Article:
After our hike back to the Crow's Nest, we were all glad to change into some dry clothing. We went up to the main lodge to read, relax, and hang out before our dinner (which we had ordered that morning) that we had planned for 6:30. Dinner was delicious and after that we played a card game that Renee taught us - a Dutch game called "Beste" (not sure of the spelling). Renee and I are both quite competitive and especially, I think, with each other when we play games. (It is a friendly, but serious competition between us - we both really like to win). A fourth person staying at the Crow's Nest asked to join in our game so the 4 of us played. To win the game, you have to win 5 rounds. Renee and I were neck and neck the entire evening while Audrey and our new friend were sitting with only having won about 1 round each. I ended up winning the game overall :) We went to bed that night relatively early because without electricity, there is not much to do.

Sunday morning, we got up and met our guide for our planned coffee tour. We went to the home of a local coffee producer and learned the art of making coffee. Starting from the red encased beans, we broke these open to expose the two pale coffee beans inside. These had to be placed in a large mortar and pestle and ground until the coating came off of these beans. Then this was emptied onto a plate and the beans separated from the coating by blowing gently on them. After this, the beans were placed in a pot and put over a fire for roasting. While constantly stirring, we waited to hear the crackle of the beans indicating that they were finished roasting. These were then emptied back onto the plate and we sampled our freshly roasted beans - delicious! The roasted beans went back into the mortar and pestle and were ground up manually in order that we could make coffee. After grinding the beans, the coffee grounds were placed in a pot of boiling water over the fire and boiled for several minutes. Then this was poured through a strainer into a flask for us to drink out of. It was probably the best cup of coffee I have ever had. The flavor was so rich and bold. Coffee lovers everywhere really should go through this process to have the freshest tasting coffee. Amazing.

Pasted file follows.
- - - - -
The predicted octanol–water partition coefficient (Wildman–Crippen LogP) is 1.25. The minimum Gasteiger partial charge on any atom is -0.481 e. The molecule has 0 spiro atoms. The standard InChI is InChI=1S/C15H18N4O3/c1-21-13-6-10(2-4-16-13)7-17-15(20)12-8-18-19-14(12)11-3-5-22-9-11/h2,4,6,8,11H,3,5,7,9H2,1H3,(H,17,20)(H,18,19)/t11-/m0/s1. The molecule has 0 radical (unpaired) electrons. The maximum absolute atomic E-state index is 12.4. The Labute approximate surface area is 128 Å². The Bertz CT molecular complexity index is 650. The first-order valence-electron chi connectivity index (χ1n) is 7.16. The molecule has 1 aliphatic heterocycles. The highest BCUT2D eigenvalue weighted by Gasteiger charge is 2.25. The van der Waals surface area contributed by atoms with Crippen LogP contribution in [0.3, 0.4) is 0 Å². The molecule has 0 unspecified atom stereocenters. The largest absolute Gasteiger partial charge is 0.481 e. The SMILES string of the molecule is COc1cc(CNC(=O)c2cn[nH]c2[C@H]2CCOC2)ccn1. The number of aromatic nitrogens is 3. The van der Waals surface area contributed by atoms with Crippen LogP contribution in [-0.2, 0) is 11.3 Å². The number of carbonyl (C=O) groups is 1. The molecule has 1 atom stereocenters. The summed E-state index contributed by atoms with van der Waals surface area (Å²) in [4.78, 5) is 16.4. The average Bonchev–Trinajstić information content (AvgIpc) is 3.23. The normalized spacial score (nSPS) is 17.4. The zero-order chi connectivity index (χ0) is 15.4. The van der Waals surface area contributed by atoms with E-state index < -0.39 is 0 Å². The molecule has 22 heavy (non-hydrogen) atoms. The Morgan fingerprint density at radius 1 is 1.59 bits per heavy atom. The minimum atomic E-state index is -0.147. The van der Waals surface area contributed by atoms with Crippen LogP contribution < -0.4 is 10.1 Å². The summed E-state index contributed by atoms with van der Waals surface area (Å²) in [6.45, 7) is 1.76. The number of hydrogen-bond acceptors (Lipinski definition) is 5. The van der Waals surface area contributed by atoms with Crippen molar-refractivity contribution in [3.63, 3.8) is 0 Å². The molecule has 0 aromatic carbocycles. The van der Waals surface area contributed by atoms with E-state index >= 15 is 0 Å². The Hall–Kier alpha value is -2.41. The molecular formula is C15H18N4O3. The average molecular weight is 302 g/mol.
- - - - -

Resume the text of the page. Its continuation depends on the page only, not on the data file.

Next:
We went back to the lodge and arrange for a private hire to take us back to Mbale so we could catch the bus back to Kampala. The ride home was much quicker than the ride there and we got back in the early evening ready to start another week at Mulago.

The third weekend (right after my last week on Ob), Renee and I spent in Kampala. A few of our housemates were leaving that weekend to go back home and since we had traveled the previous two weekends and were going to be here for a while still, we decided a quiet weekend was in order. On Friday night, I had been invited to a house party of the the Ob/Gyn resident from the UK that I had been working with on the wards. She told me that all my housemates were welcome to come as well. I wasn't sure what the house party would be like and I was nervous that it would be a total bust especially because I wasn't really sure where it was and it took a while to get a hold of my friend for better directions while we were on the road. We finally made it, and the house was full of people. It was probably the best house party I have ever been to - the house was very nice and they had hired a DJ as well as a rolex man (a rolex is a chapati with an omlette rolled up inside - a Ugandan street food favorite). All the beverages were also provided. We had a blast dancing and making new friends and didn't end up coming back home until the early hours of Saturday morning. Saturday morning, Nicole - one of my roommates returned from her rural rotation. We had a lazy Saturday sitting at the Makerere Guest House using the internet and just relaxing. On Sunday, Nicole, Renee, me, and Sarah (a new arrival to Edge House) went to Kabira Country Club to spend the afternoon at the pool. Although it is a little pricey, it is a great pool to swim in and lounge by and they have really great food. In addition to hanging out by the pool, Nicole and I decided to get hour-long massages (only $10!!). It was a good massage but definitely the most full body massage I have ever experienced. I don't know that I will have another while I am here, but the one time experience was very relaxing.

So that pretty much sums up the first three weeks and as I am writing this and have been in Uganda for 5 weeks, I have a lot more to catch up on in more recent blogs. I hope to write about my experience on the Surgical Casualty ward and my safari to Murchison Falls by the end of this weekend!

Location:Kampala, Jinja, and Sipi Falls